Chapter

8.1. Water flowing along a glacier bed must warm up as the ice thins and the pressure melting point increases. Water flowing up an adverse bed slope must warm up more rapidly, as the ice is thinning more rapidly. The energy needed to warm the water comes from viscous dissipation. Determine how steep the bed slope can get, relative to the surface slope, without exceeding the amount of viscous energy available. Obtain a numerical value for the constant of proportionality between the two slopes.

8.2. The discharge in a horizontal subglacial conduit with a circular cross section is 0.025 m3 s—1. The water pressure in the conduit is 1.5 MPa and the hydrostatic pressure in the adjacent ice is 2.0 MPa. The Manning roughness of the conduit is 0.1 m—1/3s and the viscosity parameter, B, is 0.16 MPa a1/3. Determine the pressure gradient in the conduit, the radius of the conduit, the water velocity in the conduit, and the melt rate on the conduit walls (or closure rate).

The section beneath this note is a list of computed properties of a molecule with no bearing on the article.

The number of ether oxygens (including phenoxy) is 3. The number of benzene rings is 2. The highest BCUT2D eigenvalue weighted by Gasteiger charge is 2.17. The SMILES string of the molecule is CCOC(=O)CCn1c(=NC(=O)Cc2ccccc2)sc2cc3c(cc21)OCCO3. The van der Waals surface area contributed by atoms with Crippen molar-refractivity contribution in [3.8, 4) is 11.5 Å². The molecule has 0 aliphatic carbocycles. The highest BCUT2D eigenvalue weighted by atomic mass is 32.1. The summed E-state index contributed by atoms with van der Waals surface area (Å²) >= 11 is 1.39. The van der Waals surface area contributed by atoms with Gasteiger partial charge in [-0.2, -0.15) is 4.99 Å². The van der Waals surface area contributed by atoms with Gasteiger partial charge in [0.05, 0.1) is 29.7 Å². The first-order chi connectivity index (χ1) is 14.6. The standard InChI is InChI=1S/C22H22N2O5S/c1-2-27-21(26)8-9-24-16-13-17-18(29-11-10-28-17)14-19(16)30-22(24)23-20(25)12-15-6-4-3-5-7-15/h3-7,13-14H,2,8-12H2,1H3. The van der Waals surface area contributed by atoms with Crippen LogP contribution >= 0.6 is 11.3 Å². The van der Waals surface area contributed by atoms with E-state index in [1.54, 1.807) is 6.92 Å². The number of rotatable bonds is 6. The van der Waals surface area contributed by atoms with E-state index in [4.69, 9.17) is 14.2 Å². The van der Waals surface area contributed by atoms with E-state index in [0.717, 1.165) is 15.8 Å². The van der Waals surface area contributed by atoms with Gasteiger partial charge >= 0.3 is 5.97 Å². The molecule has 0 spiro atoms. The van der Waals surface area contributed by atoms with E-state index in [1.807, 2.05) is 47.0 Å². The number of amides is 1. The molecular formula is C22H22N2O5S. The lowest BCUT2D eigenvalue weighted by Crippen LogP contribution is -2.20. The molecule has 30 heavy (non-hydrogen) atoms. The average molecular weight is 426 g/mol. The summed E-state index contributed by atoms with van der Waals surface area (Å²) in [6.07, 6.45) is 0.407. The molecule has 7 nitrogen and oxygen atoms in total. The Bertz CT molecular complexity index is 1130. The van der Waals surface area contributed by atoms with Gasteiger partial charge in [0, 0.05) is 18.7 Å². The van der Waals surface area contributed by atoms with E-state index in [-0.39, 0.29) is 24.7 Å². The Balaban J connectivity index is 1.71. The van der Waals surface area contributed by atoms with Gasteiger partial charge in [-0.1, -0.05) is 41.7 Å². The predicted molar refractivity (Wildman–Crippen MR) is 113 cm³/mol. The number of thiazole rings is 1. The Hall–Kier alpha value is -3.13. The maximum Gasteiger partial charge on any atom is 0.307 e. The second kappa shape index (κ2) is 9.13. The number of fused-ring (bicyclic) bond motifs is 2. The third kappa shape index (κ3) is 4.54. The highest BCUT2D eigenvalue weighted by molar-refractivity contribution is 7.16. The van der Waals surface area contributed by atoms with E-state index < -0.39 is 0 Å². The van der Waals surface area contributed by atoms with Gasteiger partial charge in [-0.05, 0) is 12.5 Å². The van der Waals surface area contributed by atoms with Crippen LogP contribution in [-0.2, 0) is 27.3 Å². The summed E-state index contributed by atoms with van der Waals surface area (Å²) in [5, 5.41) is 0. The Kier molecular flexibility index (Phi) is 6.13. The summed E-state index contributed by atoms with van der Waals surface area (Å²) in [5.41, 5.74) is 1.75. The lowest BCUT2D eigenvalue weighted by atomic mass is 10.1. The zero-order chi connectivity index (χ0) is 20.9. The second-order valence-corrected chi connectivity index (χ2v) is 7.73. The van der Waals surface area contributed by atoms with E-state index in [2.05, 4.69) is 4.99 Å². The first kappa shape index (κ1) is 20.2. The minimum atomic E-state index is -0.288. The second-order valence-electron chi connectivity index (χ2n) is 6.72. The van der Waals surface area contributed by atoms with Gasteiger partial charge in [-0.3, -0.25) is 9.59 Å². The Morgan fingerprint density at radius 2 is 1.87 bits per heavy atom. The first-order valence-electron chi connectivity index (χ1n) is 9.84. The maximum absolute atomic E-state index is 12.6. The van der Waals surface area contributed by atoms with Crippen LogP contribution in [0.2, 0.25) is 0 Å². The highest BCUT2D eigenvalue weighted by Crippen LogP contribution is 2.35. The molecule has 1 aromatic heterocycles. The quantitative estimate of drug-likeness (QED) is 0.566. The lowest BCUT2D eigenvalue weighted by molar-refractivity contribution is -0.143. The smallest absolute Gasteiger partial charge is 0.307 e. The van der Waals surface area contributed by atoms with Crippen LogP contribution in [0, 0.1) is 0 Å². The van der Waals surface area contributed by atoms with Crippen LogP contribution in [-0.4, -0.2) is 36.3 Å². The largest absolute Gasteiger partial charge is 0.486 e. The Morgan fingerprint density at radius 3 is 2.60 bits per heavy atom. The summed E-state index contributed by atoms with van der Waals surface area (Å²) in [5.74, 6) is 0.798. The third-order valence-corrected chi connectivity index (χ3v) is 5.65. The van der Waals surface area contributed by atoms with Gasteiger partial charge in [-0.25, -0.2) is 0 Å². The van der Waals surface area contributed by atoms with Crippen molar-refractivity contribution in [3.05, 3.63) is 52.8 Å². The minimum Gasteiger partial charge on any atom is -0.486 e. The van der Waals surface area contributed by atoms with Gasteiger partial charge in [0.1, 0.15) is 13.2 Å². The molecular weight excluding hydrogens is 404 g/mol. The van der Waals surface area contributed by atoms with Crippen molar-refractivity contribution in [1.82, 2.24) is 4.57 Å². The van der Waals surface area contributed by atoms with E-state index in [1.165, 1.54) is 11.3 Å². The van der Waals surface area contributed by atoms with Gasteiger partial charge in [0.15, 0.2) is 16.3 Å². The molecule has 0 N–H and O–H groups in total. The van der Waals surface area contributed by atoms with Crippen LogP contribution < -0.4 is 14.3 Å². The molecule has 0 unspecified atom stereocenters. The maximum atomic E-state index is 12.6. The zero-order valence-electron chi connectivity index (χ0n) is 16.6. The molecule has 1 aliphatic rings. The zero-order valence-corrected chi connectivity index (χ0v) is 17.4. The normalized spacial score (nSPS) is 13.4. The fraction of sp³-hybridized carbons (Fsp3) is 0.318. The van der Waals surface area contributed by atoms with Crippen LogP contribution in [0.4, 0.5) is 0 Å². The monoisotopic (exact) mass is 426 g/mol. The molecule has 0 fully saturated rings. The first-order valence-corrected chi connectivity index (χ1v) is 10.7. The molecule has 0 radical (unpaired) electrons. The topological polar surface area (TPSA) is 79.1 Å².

8.3. An esker splits as shown in Figure P2. Stratigraphic relations suggest that the branch around the end of the ridge is younger. Explain why the esker changed course, and estimate the basal shear stress at the time of the change in course. Assume that the glacier had a parabolic profile, h = ■sfcx. Assume further that water flow down the potential gradient could be maintained even though some water might be forced to refreeze to keep the temperature at the pressure melting point.

8.4. Consider a glacier with a parabolic profile, h = where x is the horizontal coordinate in meters and h is the surface elevation. Assume that the glacier is 2 km long and is on a horizontal bed. It is drained by a circular conduit at the bed. Calculate and plot the height of the hydraulic grade line as a function of distance from the terminus for discharges of 0.015 m3 s— 1, a winter

Outwash fans Contour interval 10 m

Figure P2.

discharge, and 1.0 m3s-1, a summer discharge. Use a channel Manning roughness of 0.1 m-1/3s and ice viscosity parameter, B = 0.06 MPa a1/3. Assume that the conduit is at atmospheric pressure within 50 m of the margin. (As the integration has to be carried out numerically, you might want to write a short program to do the calculations.)

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